3 Short title, commencement and extent 

(1) Section 1 extends to England and Wales only. 

(2) Section 2 extends to Scotland only. 

(3) This section comes into force on the day this Act is passed. 

(4) The other provisions of this Act come into force on such day as the Secretary of State may by regulations appoint. 

(5) The power to make regulations under subsection (5) is exercisable by statutory instrument. 

(6) The Secretary of State shall consult the Scottish Ministers before exercising the power under subsection (4) in connection with section 2.

(7) This Act may be cited as the Pets (Theft) Act 2020.

Ordered to be brought in by Daniel Brown, [assorted backbench MPs], with special thanks to Ross Thomson (OOC note: original author of the bill, with minor modifications by Brown).

Ordered, by The House of Commons, to be Printed, 12 January 2020.

Mr. Speaker,

I'm greatly honoured today to rise to present my first bill before Parliament--a bill that I hope will obtain cross-party support to address a subject that is deeply distressing to so many of us in this great Kingdom. Pet Theft is on the rise here in the United Kingdom. Research from 2017 indicates that at least 5 dogs a day were stolen from their families--and we suspect that the real number of pets who are abducted from their loving homes every day is much higher.

Mr. Speaker, pets are an integral part of our family. No matter who we are, what our political beliefs are, what our creeds are, or any other item that may be used to identify the great diversity of viewpoints, backgrounds, and beliefs in our United Kingdom, we all share many loves---one of them being a love for our pets. To the majority of households throughout our United Kingdom, our pets are members of our family. When they are abducted from us, the pain is immense and the damage inflicted upon us and our communities is far greater than any ordinary theft. Why, then, does the law not give harsher penalties for those who would perpetrate such a terrible larceny on those we love--and those who are part of our family?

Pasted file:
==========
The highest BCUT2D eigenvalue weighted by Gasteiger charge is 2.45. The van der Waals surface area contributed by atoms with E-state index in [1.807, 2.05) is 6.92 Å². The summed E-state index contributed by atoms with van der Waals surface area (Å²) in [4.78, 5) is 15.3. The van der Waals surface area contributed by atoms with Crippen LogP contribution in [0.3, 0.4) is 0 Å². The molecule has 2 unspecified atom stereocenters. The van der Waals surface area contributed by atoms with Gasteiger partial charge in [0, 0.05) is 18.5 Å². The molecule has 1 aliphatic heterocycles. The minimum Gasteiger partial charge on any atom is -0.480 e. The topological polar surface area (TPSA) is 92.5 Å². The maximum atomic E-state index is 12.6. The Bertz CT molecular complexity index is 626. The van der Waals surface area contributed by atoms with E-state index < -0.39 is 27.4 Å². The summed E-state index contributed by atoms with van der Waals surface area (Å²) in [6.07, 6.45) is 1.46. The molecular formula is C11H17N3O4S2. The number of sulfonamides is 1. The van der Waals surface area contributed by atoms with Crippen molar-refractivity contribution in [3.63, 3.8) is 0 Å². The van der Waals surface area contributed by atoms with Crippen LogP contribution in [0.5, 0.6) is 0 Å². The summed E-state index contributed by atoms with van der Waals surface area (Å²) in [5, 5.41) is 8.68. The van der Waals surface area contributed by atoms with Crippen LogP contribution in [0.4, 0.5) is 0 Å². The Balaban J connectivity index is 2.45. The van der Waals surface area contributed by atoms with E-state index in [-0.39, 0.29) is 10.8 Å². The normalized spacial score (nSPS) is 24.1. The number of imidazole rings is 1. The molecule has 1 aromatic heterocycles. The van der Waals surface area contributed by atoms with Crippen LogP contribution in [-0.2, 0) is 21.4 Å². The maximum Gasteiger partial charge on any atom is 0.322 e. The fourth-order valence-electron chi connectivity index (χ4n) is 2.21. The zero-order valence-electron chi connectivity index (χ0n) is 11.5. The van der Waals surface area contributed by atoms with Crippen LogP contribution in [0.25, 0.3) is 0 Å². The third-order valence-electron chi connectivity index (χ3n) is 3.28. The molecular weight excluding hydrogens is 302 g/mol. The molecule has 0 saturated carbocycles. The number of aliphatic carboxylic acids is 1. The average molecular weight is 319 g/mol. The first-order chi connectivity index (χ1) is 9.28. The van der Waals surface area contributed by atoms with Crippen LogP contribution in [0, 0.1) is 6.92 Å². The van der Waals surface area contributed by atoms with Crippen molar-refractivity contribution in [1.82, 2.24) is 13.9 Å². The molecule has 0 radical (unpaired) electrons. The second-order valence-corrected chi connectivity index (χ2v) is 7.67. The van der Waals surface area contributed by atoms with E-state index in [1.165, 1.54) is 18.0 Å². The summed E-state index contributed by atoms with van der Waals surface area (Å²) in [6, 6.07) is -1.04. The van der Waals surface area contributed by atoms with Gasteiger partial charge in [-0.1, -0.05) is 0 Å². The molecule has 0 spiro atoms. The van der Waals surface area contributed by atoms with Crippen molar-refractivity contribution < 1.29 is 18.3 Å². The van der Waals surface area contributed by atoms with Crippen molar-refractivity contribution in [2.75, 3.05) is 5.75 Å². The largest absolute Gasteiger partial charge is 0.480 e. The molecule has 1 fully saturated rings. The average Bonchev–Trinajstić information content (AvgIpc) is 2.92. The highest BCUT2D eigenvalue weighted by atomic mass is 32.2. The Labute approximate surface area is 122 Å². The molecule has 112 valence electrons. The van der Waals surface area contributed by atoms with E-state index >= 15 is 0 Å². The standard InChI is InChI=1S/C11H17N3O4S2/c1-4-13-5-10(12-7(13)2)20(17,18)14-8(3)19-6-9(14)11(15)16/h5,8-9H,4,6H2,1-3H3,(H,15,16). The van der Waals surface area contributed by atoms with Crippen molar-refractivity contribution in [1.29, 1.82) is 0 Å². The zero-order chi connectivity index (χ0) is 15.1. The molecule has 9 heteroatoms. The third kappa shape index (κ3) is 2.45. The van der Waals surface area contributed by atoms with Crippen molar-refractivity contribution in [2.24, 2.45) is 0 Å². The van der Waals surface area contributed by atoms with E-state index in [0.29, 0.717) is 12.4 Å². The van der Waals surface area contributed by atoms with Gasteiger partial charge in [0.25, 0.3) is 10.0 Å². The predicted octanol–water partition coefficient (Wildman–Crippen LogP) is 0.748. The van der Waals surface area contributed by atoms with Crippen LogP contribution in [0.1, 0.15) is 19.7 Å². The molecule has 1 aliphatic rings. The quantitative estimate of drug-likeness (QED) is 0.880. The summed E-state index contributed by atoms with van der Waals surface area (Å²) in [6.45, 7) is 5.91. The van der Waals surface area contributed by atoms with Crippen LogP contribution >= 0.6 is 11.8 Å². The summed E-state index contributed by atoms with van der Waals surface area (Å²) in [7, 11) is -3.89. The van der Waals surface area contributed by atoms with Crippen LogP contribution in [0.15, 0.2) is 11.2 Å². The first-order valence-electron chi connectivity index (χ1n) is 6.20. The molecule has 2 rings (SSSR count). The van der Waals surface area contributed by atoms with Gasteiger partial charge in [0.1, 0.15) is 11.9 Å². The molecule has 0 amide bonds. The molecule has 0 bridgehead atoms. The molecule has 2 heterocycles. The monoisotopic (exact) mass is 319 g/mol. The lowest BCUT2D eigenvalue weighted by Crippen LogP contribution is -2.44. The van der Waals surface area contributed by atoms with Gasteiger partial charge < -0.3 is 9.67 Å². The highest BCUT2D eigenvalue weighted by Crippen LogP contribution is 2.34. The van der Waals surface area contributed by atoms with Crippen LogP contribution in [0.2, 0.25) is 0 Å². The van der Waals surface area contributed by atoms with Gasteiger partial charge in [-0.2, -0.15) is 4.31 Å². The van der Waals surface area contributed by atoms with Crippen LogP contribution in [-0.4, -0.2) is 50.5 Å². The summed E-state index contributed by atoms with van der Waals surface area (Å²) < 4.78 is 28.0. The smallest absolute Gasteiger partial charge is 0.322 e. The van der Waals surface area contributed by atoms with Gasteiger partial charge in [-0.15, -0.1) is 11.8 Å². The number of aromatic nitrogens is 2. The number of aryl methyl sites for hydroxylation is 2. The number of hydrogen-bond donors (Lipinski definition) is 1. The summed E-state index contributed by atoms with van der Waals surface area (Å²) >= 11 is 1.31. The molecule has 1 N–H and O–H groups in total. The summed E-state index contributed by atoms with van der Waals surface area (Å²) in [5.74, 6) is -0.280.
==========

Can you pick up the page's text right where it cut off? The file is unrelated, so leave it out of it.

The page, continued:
Mr. Speaker--this simple bill seeks to redress this wrongs of pet theft and make it clear that pet theft is no ordinary theft. This bill increases the maximum statutory sentence that a Court may give--while also giving the Courts great leeway to determine the proper sentence. The goal in this bill is not to create minimum sentences that will bind the hands of judges--but rather to empower judges to give stronger sentences when it is warranted.

I have always believed, Mr. Speaker, in the importance of our independent judiciary. Judges are usually in the best position to determine an appropriate sentence. This bill simply increases the range of options to judges in terms of sentencing.

Mr. Speaker, while this bill may seem to be on a minor topic to some, I can assure the House that it is deeply important to so many of our citizens. I hope that the House can come together in a cross-party fashion to pass this important, common-sense bill to protect our whole family to ensure that those who would seek to break up our beloved pets from us are liable to greater sentences than they would be for stealing our cycle. I ask the Government to give time to this important bill which I believe would pass the House with resounding cross-party support, and commend this bill to the House.
Daniel Brown
Conservative MP for Bosworth
Shadow Home Secretary
Traits: Constituency Appeal (+)/Media Darling (+)/Campaigning Guru (+)/Finite Resources (-)